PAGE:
Do you feel like your training is being supported throughout this pandemic?

Absolutely, I’ve been overwhelmed by how supportive the Primary team and mentors have been throughout this period. Even though they find themselves in challenging and stressful situations, they have never once made trainees feel like a burden, and have only ever provided support and high quality training throughout. I feel very privileged to have been allowed to continue as normally as possible.

 

How are you finding the balance between teaching/training and home life?

It’s definitely a challenge, and was a real step-up from my undergraduate degree’s workload. I suppose ultimately this year’s home life hasn’t been impacted too much, as there hasn’t been any opportunity to socialise anyway really! But I would definitely advise future trainees to go easy on themselves, particularly during autumn term. Currently, I find the workload a bit more manageable as even though there is an increase in teaching, I feel a lot more comfortable with the planning process by now. I always like to get most of my work completed by Saturday, so that I can keep Sunday free ahead of the next week.

 

What has been the hardest thing to adjust to? What has helped you overcome this?

I think being able to switch off. I often think I’m giving myself down time, but find myself thinking constantly about what I need to do next or worrying about things outside of my control. It’s hard to think of advice to avoid this, particularly when you’re studying something that you care a lot about. I’ve found what helps me is to spend any spare time with other people if possible, even if it’s just going for a walk with a friend or sitting watching a film with your housemates, as long as there is somebody there to distract yourself with.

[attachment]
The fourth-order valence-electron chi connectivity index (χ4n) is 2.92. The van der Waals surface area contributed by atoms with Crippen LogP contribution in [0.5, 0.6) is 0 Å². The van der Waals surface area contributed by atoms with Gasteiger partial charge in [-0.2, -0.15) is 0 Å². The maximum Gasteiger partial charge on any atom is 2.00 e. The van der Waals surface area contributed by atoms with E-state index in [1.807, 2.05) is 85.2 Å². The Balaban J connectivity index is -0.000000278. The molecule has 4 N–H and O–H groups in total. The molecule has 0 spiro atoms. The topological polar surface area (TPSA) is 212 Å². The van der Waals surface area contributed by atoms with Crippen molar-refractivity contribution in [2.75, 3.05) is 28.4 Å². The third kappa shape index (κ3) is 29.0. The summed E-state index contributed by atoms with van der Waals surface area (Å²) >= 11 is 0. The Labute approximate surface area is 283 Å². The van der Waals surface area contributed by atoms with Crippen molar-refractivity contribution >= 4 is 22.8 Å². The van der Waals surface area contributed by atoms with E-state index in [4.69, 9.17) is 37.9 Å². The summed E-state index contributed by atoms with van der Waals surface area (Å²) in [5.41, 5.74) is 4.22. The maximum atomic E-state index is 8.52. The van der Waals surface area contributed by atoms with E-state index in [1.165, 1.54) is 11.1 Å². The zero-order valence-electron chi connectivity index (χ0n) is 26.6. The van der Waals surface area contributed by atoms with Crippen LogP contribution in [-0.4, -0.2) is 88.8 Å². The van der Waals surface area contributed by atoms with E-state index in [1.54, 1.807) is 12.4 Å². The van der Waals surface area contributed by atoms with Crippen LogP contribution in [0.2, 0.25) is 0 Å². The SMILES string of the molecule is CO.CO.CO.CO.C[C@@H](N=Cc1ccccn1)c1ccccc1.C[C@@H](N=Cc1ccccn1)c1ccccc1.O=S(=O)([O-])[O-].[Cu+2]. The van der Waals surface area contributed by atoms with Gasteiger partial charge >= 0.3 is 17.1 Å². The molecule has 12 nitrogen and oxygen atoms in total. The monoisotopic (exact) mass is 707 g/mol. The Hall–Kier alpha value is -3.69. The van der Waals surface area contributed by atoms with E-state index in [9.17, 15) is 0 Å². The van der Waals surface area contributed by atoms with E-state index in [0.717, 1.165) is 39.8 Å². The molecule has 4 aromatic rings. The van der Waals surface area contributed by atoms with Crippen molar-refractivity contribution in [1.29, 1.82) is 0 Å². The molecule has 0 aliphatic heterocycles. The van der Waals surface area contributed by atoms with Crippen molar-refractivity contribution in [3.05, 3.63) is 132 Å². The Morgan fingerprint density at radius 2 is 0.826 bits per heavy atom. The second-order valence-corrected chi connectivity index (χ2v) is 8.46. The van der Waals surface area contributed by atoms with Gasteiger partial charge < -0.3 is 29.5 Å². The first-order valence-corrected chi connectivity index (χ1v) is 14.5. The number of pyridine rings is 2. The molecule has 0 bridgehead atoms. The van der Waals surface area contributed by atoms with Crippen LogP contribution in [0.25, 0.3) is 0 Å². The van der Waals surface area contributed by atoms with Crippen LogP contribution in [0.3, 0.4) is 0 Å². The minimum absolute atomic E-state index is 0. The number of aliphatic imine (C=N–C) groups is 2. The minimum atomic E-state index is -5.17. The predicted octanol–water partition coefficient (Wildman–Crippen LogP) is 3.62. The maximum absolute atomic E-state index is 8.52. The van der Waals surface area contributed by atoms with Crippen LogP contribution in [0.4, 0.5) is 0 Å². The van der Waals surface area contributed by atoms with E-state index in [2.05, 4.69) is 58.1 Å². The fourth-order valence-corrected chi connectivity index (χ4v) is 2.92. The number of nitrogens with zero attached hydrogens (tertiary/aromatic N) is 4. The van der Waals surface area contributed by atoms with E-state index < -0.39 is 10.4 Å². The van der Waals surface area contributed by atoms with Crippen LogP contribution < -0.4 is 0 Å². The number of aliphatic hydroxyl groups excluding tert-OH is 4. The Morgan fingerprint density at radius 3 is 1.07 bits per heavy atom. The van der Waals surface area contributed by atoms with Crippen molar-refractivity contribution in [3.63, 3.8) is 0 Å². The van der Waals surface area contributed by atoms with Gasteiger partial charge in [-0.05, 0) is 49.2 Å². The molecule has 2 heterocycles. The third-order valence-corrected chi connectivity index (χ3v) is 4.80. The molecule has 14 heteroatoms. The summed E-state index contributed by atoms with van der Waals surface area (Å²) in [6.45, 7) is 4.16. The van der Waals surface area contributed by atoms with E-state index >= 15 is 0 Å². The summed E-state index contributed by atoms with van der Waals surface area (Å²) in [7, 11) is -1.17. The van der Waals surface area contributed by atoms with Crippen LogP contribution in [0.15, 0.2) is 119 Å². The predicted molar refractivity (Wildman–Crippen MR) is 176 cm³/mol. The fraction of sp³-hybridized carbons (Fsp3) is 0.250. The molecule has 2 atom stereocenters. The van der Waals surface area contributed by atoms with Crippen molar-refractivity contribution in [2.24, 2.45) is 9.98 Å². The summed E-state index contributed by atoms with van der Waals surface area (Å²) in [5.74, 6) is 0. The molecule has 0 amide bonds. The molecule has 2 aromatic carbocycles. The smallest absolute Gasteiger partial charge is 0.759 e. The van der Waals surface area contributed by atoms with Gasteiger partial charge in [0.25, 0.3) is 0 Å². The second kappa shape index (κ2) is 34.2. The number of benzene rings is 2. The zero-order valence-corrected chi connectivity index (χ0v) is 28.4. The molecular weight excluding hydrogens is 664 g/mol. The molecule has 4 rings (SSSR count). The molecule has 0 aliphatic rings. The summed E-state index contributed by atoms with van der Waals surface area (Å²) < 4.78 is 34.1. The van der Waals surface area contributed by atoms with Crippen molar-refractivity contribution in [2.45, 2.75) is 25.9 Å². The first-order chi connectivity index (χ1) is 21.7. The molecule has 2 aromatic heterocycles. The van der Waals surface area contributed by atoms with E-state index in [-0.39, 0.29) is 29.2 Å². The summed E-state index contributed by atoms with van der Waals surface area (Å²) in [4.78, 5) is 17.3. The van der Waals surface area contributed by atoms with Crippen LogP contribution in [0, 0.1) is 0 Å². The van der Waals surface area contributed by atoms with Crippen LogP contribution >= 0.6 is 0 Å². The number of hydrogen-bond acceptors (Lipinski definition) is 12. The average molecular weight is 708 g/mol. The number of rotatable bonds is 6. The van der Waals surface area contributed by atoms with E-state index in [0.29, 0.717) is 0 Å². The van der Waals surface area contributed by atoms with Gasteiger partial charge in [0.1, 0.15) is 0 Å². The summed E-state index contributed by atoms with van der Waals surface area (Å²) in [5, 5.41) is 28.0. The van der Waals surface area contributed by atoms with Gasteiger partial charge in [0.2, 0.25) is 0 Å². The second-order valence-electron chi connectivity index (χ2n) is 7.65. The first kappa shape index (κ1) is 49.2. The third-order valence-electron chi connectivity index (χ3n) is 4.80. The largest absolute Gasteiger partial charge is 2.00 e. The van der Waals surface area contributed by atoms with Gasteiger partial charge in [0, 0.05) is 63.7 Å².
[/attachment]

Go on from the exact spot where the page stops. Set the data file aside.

What would a typical day entail for you during the current restrictions?

Last week, I was teaching remotely. Within the day, I would complete some of my planning for the next week, whilst also responding to work posted on Seesaw (the online learning platform that my placement school have been using). There would be 2 recorded lessons for each child to watch per day, and many of these I had recorded during the previous weekend. During the afternoon, there would be a live Zoom lesson which I would either teach or observe if my mentor was delivering.

This week, I am back in school working with the key worker children. This means that I continue to plan for the recorded videos and online zooms, but my mentor will deliver these whilst I deliver them to the children in school. It’s been so nice to be based within a classroom again, and by planning both the zooms and the face to face lessons it means that I gain experience within both fields.

 

Do you still feel as enthusiastic about teaching as you did when you started?